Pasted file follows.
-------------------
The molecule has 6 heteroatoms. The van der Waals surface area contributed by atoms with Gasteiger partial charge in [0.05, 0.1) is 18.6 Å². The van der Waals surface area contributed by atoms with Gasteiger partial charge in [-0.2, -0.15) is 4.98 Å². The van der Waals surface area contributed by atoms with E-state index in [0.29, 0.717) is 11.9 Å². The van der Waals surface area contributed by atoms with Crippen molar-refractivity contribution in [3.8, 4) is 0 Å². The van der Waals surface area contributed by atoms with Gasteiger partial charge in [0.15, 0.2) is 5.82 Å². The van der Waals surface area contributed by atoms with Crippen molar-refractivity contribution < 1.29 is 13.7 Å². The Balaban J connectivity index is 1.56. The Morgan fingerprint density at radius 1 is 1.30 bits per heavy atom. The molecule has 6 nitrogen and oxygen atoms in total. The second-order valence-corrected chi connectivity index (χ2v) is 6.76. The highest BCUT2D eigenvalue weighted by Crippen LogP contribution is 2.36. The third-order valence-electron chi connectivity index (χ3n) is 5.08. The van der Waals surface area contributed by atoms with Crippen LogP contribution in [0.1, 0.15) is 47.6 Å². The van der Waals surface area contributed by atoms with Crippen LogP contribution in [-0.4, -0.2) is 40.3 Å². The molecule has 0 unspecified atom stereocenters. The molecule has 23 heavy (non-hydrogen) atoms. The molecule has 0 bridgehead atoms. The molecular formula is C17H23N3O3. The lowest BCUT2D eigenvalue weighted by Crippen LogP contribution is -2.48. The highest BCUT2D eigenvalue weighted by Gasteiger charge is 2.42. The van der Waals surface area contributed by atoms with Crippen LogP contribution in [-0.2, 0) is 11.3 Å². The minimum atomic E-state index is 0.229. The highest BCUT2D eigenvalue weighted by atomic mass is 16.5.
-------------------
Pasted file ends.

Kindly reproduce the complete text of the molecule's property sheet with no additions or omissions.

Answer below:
The molecule has 6 heteroatoms. The van der Waals surface area contributed by atoms with Gasteiger partial charge in [0.05, 0.1) is 18.6 Å². The van der Waals surface area contributed by atoms with Gasteiger partial charge in [-0.2, -0.15) is 4.98 Å². The van der Waals surface area contributed by atoms with E-state index in [0.29, 0.717) is 11.9 Å². The van der Waals surface area contributed by atoms with Crippen molar-refractivity contribution in [3.8, 4) is 0 Å². The van der Waals surface area contributed by atoms with Gasteiger partial charge in [0.15, 0.2) is 5.82 Å². The van der Waals surface area contributed by atoms with Crippen molar-refractivity contribution < 1.29 is 13.7 Å². The Balaban J connectivity index is 1.56. The Morgan fingerprint density at radius 1 is 1.30 bits per heavy atom. The molecule has 6 nitrogen and oxygen atoms in total. The second-order valence-corrected chi connectivity index (χ2v) is 6.76. The highest BCUT2D eigenvalue weighted by Crippen LogP contribution is 2.36. The third-order valence-electron chi connectivity index (χ3n) is 5.08. The van der Waals surface area contributed by atoms with Crippen LogP contribution in [0.1, 0.15) is 47.6 Å². The van der Waals surface area contributed by atoms with Crippen LogP contribution in [-0.4, -0.2) is 40.3 Å². The molecule has 0 unspecified atom stereocenters. The molecule has 23 heavy (non-hydrogen) atoms. The molecule has 0 bridgehead atoms. The molecular formula is C17H23N3O3. The lowest BCUT2D eigenvalue weighted by Crippen LogP contribution is -2.48. The highest BCUT2D eigenvalue weighted by Gasteiger charge is 2.42. The van der Waals surface area contributed by atoms with Crippen LogP contribution in [-0.2, 0) is 11.3 Å². The minimum atomic E-state index is 0.229. The highest BCUT2D eigenvalue weighted by atomic mass is 16.5.